The webinar will focus on changes in reporting requirements, new fields added to the Automated Export System (License Value and Ultimate Consignee Type), changes in definitions, such as port of export and household goods and much more.

The FTR Town Hall Webinars will be held on the dates below at 2pm EST:

Thursday, July 18
Thursday, August 8
Thursday, September 5
Thursday, October 3
Thursday, November 7
Thursday, December 12

Registration is free and easy:

  1. Approximately 15 minutes prior to the start time, go to the registration page.
  2. Click on the log-in information and dial into the webinar.

 

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Successfully Sharing Foreign Trade Data

By: Kristen Nespoli

History in the Making
In July 1987, the United States and Canada decided to try something unique and exchange data. Canada would use U.S. imports from Canada as their export data, and the U.S. would use Canadian imports from the U.S. as their export data.

While the statistical agencies were the agents behind the exchange, U.S. Customs and Border Protection and the Canadian Border Services Agency also had to be on board since they were the administrators of the trade data. Because of the complexity and magnitude behind the Data Exchange, it wasn’t implemented until the January 1990 statistics – yes, three years later.Effects of Sharing Data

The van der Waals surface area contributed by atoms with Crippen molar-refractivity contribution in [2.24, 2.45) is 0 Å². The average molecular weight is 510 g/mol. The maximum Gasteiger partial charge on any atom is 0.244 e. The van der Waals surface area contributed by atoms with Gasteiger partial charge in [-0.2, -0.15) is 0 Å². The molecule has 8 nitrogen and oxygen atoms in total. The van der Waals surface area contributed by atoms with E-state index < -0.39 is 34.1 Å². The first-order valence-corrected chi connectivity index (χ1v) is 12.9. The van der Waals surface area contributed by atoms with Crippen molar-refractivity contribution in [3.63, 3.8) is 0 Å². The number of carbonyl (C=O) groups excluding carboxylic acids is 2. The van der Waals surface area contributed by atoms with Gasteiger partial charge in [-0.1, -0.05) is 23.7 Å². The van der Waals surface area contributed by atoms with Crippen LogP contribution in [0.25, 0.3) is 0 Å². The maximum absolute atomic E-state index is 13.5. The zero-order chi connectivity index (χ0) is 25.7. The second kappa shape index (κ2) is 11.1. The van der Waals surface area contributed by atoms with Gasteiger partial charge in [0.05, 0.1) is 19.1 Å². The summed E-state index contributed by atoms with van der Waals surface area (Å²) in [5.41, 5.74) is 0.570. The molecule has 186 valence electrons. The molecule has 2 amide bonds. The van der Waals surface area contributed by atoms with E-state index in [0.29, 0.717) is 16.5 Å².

Increased Reliability of Export Data
The Data Exchange significantly reduced the amount of non-reported exports on each side of the border. Before the Data Exchange, export statistics were derived mostly from paper documents. This, inevitably generated ongoing reporting and collection problems. Occasionally we relied on the good aim of truckers who would toss the documents into a box at the border. It was estimated the understatement of U.S. exports to Canada had reached over 20 percent. These errors affected the published trade balances and consequently the data users who relied on accurate statistics.

Reduced Burden of Exporters of Both Countries
For 2012, U.S. exports to Canada totaled $291.8 billion and Canadian exports to the United States totaled $329.9 billion – that is a lot of information to file! It is estimated that in 2012, U.S. exporters saved 574,644 hours of work worth $10.3 million by not having to fill out export documentation that did not require licenses(Department of Labor’s Occupational Employment Statistics ).

Changes to Operations in Statistical and Customs’ Agencies
Statistical agencies had to establish new procedures to use import data to serve as export data, including converting values using exchange rates.